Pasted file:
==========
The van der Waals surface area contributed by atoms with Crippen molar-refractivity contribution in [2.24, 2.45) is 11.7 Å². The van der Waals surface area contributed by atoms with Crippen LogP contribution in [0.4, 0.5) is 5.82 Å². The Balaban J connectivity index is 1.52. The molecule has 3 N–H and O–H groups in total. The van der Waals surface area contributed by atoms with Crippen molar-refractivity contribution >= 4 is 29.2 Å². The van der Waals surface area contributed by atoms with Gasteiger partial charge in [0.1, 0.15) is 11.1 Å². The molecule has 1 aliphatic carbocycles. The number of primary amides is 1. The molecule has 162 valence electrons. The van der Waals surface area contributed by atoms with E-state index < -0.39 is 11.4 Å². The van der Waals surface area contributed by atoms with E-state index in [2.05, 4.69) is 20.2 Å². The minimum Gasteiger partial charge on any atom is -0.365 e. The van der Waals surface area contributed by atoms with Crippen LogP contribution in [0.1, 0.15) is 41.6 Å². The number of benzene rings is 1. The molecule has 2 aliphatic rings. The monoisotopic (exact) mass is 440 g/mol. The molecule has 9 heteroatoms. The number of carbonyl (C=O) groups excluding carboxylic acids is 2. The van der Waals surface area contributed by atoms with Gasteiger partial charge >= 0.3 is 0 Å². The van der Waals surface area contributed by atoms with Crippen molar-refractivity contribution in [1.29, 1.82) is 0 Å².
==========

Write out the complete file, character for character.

The van der Waals surface area contributed by atoms with Crippen molar-refractivity contribution in [2.24, 2.45) is 11.7 Å². The van der Waals surface area contributed by atoms with Crippen LogP contribution in [0.4, 0.5) is 5.82 Å². The Balaban J connectivity index is 1.52. The molecule has 3 N–H and O–H groups in total. The van der Waals surface area contributed by atoms with Crippen molar-refractivity contribution >= 4 is 29.2 Å². The van der Waals surface area contributed by atoms with Gasteiger partial charge in [0.1, 0.15) is 11.1 Å². The molecule has 1 aliphatic carbocycles. The number of primary amides is 1. The molecule has 162 valence electrons. The van der Waals surface area contributed by atoms with E-state index < -0.39 is 11.4 Å². The van der Waals surface area contributed by atoms with E-state index in [2.05, 4.69) is 20.2 Å². The minimum Gasteiger partial charge on any atom is -0.365 e. The van der Waals surface area contributed by atoms with Crippen LogP contribution in [0.1, 0.15) is 41.6 Å². The number of benzene rings is 1. The molecule has 2 aliphatic rings. The monoisotopic (exact) mass is 440 g/mol. The molecule has 9 heteroatoms. The number of carbonyl (C=O) groups excluding carboxylic acids is 2. The van der Waals surface area contributed by atoms with Gasteiger partial charge >= 0.3 is 0 Å². The van der Waals surface area contributed by atoms with Crippen molar-refractivity contribution in [1.29, 1.82) is 0 Å².